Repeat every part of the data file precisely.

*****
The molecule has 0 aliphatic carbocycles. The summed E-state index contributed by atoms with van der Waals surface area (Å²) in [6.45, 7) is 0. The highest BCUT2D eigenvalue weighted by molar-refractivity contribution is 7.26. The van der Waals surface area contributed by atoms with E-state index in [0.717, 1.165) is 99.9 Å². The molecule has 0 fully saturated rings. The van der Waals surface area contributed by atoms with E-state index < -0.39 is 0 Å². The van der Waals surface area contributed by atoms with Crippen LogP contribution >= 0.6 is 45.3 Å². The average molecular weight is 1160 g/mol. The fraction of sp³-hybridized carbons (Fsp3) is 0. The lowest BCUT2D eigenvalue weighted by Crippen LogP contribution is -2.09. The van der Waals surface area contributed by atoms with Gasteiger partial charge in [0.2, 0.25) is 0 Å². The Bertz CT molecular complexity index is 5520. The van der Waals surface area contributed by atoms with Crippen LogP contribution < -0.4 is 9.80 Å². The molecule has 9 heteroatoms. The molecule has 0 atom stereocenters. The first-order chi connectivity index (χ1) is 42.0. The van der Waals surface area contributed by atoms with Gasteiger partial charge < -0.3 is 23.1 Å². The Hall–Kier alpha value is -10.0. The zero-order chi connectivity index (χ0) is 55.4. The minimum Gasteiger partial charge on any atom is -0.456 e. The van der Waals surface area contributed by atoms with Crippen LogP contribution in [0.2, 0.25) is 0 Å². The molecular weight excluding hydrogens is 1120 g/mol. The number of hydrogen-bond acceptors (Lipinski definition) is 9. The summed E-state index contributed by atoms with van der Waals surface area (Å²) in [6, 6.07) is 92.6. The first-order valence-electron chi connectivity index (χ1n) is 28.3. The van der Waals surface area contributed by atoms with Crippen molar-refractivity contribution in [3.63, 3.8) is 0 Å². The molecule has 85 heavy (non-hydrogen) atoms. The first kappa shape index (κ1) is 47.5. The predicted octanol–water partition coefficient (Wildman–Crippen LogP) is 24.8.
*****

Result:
The molecule has 0 aliphatic carbocycles. The summed E-state index contributed by atoms with van der Waals surface area (Å²) in [6.45, 7) is 0. The highest BCUT2D eigenvalue weighted by molar-refractivity contribution is 7.26. The van der Waals surface area contributed by atoms with E-state index in [0.717, 1.165) is 99.9 Å². The molecule has 0 fully saturated rings. The van der Waals surface area contributed by atoms with E-state index < -0.39 is 0 Å². The van der Waals surface area contributed by atoms with Crippen LogP contribution >= 0.6 is 45.3 Å². The average molecular weight is 1160 g/mol. The fraction of sp³-hybridized carbons (Fsp3) is 0. The lowest BCUT2D eigenvalue weighted by Crippen LogP contribution is -2.09. The van der Waals surface area contributed by atoms with Gasteiger partial charge in [0.2, 0.25) is 0 Å². The Bertz CT molecular complexity index is 5520. The van der Waals surface area contributed by atoms with Crippen LogP contribution < -0.4 is 9.80 Å². The molecule has 9 heteroatoms. The molecule has 0 atom stereocenters. The first-order chi connectivity index (χ1) is 42.0. The van der Waals surface area contributed by atoms with Gasteiger partial charge < -0.3 is 23.1 Å². The Hall–Kier alpha value is -10.0. The zero-order chi connectivity index (χ0) is 55.4. The minimum Gasteiger partial charge on any atom is -0.456 e. The van der Waals surface area contributed by atoms with Crippen LogP contribution in [0.2, 0.25) is 0 Å². The molecular weight excluding hydrogens is 1120 g/mol. The number of hydrogen-bond acceptors (Lipinski definition) is 9. The summed E-state index contributed by atoms with van der Waals surface area (Å²) in [6, 6.07) is 92.6. The first-order valence-electron chi connectivity index (χ1n) is 28.3. The van der Waals surface area contributed by atoms with Crippen molar-refractivity contribution in [3.63, 3.8) is 0 Å². The molecule has 85 heavy (non-hydrogen) atoms. The first kappa shape index (κ1) is 47.5. The predicted octanol–water partition coefficient (Wildman–Crippen LogP) is 24.8.